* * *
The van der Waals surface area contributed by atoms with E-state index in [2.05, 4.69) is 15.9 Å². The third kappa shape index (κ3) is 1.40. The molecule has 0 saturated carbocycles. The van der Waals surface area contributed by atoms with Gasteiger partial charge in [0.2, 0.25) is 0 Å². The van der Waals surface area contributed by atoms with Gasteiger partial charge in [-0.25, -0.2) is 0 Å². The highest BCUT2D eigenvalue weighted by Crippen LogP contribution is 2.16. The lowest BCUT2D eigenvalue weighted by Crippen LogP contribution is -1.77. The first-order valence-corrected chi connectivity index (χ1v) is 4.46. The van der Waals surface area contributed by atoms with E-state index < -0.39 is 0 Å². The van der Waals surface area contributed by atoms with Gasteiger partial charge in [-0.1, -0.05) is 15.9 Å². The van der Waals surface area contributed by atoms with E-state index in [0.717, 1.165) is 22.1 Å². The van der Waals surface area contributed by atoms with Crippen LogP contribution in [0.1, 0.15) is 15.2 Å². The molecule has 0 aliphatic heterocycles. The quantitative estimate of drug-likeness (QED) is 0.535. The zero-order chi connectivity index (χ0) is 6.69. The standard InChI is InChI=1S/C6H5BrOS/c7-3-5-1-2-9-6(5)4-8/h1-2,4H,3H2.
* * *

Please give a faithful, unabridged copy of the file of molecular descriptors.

The van der Waals surface area contributed by atoms with E-state index in [2.05, 4.69) is 15.9 Å². The third kappa shape index (κ3) is 1.40. The molecule has 0 saturated carbocycles. The van der Waals surface area contributed by atoms with Gasteiger partial charge in [0.2, 0.25) is 0 Å². The van der Waals surface area contributed by atoms with Gasteiger partial charge in [-0.25, -0.2) is 0 Å². The highest BCUT2D eigenvalue weighted by Crippen LogP contribution is 2.16. The lowest BCUT2D eigenvalue weighted by Crippen LogP contribution is -1.77. The first-order valence-corrected chi connectivity index (χ1v) is 4.46. The van der Waals surface area contributed by atoms with E-state index < -0.39 is 0 Å². The van der Waals surface area contributed by atoms with Gasteiger partial charge in [-0.1, -0.05) is 15.9 Å². The van der Waals surface area contributed by atoms with E-state index in [0.717, 1.165) is 22.1 Å². The van der Waals surface area contributed by atoms with Crippen LogP contribution in [0.1, 0.15) is 15.2 Å². The molecule has 0 aliphatic heterocycles. The quantitative estimate of drug-likeness (QED) is 0.535. The zero-order chi connectivity index (χ0) is 6.69. The standard InChI is InChI=1S/C6H5BrOS/c7-3-5-1-2-9-6(5)4-8/h1-2,4H,3H2.